As has been said on the page about Literature of WW1, one of the consequences of the writing coming from an educated elite was to create an accepted literary view of the War that did not do full justice to the ordinary soldier. The ordinary soldier has, in general, not been allowed to speak for himself about his experiences of the Great War. Not the least because those who did the actual fighting a) didn’t have time to write about it, b) didn’t have either the skills or desire to write about it or c) very often, wanted to simply forget about it.
Many if not all men who survived the war came back greatly changed and either unable or unwilling to communicate their experiences to their families. This was particularly so for the defeated armies, although there was little sense of triumph throughout Europe in general. It is also sad, but not surprising, that there is so little literature written by the Indian, Pakistani or Bangladeshi soldiers who served the British Raj in such numbers.
Although First World War diaries have provided us with valuable insights into the events encountered and the experiences of those who fought, we come across the intractable problem of them being written almost exclusively by those who might have been close to but were not ordinary soldiers; the men who did the actual fighting.
The advantage of perspective, albeit at the cost of immediacy, is what led to the writing of memoirs by survivors, often years after the actual events. There will always be those who write memoirs through vanity but there is an almost universal rule that anyone who fought was humbled by the courage and sacrifice of those around them.
Joseph Garvey’s Memoirs as an example of the view of the ordinary soldier.
The example of Joseph Garvey’s memoirs and its existence is a good guide to why memoirs can be seen as being of importance to following generations. Joseph Garvey was born in 1888 and served during World War One. Although he had talked to his family of his experiences as both a soldier and Prisoner of War in the years that followed, much of the finer detail remained closed within his memory. Some time in the late 1950s he was asked by his son, a journalist, if he would write his memoirs which could then provide material to be written up into newspaper features.
What Joe Garvey produced was not and was never intended to be a war diary. In such places as when he was captured at the First Battle of Ypres, the memory has, unsurprisingly, a sharpness which beguiles the intervening years. His account does not detail the day-to-day minutiae which can be found in many diaries but offers the long perspective given to a man who has survived, experienced a second World War and is looking back, with remarkably little rancour, on times which changed the world.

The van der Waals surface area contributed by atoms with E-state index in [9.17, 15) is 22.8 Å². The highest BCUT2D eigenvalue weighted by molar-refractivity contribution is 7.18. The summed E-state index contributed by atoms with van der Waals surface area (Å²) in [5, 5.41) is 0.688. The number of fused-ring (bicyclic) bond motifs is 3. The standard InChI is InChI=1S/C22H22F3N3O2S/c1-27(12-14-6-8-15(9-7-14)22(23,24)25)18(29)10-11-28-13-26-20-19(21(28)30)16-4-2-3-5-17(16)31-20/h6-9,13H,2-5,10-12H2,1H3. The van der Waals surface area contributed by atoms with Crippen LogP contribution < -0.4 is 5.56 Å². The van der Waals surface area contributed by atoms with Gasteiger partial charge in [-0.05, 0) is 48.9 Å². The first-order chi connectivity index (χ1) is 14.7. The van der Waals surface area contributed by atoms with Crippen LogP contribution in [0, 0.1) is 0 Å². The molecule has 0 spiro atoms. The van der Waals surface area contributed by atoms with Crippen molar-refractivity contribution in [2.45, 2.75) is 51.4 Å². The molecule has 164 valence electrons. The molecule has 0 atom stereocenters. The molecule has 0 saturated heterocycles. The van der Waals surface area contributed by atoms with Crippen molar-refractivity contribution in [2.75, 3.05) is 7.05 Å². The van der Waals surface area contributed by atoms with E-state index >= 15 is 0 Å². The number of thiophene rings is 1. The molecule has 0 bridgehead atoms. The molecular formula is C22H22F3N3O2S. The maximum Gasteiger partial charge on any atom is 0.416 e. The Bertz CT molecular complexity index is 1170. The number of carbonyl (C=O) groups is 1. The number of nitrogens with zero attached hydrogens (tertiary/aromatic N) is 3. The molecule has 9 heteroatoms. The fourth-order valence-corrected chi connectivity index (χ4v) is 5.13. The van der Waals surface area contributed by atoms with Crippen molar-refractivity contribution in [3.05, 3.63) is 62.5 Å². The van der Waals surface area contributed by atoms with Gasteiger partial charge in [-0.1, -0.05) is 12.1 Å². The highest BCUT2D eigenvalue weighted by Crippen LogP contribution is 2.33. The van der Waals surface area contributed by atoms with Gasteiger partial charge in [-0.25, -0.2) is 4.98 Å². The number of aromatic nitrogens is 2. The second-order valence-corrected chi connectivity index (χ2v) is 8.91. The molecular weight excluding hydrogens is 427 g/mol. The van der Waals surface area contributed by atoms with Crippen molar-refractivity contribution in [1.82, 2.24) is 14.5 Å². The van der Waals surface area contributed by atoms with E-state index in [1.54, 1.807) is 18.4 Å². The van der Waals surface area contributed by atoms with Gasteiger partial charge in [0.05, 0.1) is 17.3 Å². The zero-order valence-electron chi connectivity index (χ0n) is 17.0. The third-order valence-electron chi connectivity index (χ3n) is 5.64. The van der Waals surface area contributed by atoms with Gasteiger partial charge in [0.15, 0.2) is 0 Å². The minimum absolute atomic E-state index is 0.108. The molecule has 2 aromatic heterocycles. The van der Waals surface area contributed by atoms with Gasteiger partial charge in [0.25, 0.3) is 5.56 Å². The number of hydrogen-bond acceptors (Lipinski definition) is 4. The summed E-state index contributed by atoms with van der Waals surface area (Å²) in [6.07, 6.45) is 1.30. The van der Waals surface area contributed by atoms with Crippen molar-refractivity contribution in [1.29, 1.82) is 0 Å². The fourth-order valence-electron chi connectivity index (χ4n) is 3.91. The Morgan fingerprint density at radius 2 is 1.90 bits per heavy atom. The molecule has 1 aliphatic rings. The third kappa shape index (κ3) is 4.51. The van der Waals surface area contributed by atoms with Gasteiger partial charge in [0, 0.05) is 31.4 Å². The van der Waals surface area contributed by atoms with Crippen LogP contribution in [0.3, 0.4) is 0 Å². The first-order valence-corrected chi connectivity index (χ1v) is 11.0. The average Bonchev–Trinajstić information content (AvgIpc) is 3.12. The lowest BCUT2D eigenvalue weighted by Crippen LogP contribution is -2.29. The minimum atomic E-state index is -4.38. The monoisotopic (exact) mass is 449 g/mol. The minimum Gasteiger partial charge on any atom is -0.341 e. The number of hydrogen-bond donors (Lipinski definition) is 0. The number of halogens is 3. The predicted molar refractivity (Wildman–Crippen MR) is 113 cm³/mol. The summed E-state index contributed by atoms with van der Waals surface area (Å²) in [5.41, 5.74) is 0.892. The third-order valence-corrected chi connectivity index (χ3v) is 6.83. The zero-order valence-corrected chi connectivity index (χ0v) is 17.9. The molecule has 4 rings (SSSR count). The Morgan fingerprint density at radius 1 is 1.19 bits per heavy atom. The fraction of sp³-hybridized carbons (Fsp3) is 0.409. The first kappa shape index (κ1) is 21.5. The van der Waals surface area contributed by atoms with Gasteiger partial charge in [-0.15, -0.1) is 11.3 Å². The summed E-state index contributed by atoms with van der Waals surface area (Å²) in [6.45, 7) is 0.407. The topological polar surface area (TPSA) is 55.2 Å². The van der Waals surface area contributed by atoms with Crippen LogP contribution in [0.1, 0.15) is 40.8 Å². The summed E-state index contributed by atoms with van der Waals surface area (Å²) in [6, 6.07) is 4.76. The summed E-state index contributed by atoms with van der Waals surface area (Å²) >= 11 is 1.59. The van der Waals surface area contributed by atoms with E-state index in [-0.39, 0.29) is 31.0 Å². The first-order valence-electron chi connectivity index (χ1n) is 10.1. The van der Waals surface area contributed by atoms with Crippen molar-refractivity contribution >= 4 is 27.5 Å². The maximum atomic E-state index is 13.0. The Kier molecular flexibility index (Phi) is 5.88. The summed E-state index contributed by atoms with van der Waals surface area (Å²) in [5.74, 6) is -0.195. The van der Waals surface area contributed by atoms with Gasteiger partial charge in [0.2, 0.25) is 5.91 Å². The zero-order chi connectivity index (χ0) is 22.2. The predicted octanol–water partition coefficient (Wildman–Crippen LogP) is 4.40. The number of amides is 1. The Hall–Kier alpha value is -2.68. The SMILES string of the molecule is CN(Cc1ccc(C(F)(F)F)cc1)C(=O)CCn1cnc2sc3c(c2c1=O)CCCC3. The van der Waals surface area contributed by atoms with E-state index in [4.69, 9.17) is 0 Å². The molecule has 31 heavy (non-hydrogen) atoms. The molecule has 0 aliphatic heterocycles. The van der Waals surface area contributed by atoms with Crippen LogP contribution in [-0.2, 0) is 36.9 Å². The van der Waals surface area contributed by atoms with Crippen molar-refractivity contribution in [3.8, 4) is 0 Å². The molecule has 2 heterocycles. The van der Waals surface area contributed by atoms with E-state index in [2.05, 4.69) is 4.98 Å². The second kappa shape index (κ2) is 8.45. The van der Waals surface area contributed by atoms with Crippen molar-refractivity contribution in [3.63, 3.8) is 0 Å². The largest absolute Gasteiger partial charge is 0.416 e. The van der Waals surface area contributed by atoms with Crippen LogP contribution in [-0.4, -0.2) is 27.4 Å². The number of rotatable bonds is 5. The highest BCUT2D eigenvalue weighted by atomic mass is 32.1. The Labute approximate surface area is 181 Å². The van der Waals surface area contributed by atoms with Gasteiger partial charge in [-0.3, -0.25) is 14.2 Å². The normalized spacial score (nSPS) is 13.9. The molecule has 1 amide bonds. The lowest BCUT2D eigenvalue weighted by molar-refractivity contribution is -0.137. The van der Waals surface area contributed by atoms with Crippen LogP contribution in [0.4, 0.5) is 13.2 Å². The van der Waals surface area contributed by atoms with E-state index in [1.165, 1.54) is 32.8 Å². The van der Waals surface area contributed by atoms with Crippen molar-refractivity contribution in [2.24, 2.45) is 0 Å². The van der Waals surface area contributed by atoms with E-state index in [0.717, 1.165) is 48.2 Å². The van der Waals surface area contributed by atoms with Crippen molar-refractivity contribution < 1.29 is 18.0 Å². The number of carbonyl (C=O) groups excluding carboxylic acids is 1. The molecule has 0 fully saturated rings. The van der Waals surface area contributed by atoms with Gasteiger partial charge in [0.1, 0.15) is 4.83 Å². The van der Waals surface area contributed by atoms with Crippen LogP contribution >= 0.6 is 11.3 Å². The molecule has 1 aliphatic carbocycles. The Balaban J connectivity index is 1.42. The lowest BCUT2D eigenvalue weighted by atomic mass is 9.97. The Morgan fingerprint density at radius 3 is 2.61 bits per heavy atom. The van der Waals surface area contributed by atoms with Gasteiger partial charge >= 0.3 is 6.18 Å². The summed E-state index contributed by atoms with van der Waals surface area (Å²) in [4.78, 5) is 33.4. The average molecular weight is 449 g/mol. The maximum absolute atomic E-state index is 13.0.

And yet, as the centenary of the outbreak of war approaches, there is a tendency for modern generations to see the First World War in a way that completely distances them from the actual humans who were involved; victims, cannon fodder, lions led by donkeys, objects of pity. It is important to at least try to look again at those who fought and to remember their humanity.
A further way to help correct this false view is through people still living who actually knew people who were involved since they are related to them; grandchildren, great nieces and nephews. It is important, while there is yet time, to record what they remember of them. As such, there can be a second generation of memoirs that can help the modern world to understand that the First World War soldier was very much a human and not an object of pity. Though a century ago, we still have living links help deepen our understanding.
Finally, all any writer can hope is to be as honest as possible and leave the rest to the reader, especially if the aim is not artifice but transparency.
The curved ceiling of the Menin Gate Memorial with the rebuilt town in the distance.
A detail of Panel 11 of the Memorial with Joe’s friend Fellowes among those without a grave.
Army map of 1st Ypres 29th October, 1914 – source, copy in the 'In Flanders Fields Museum', with permission. Where Joseph Garvey was captured is circled.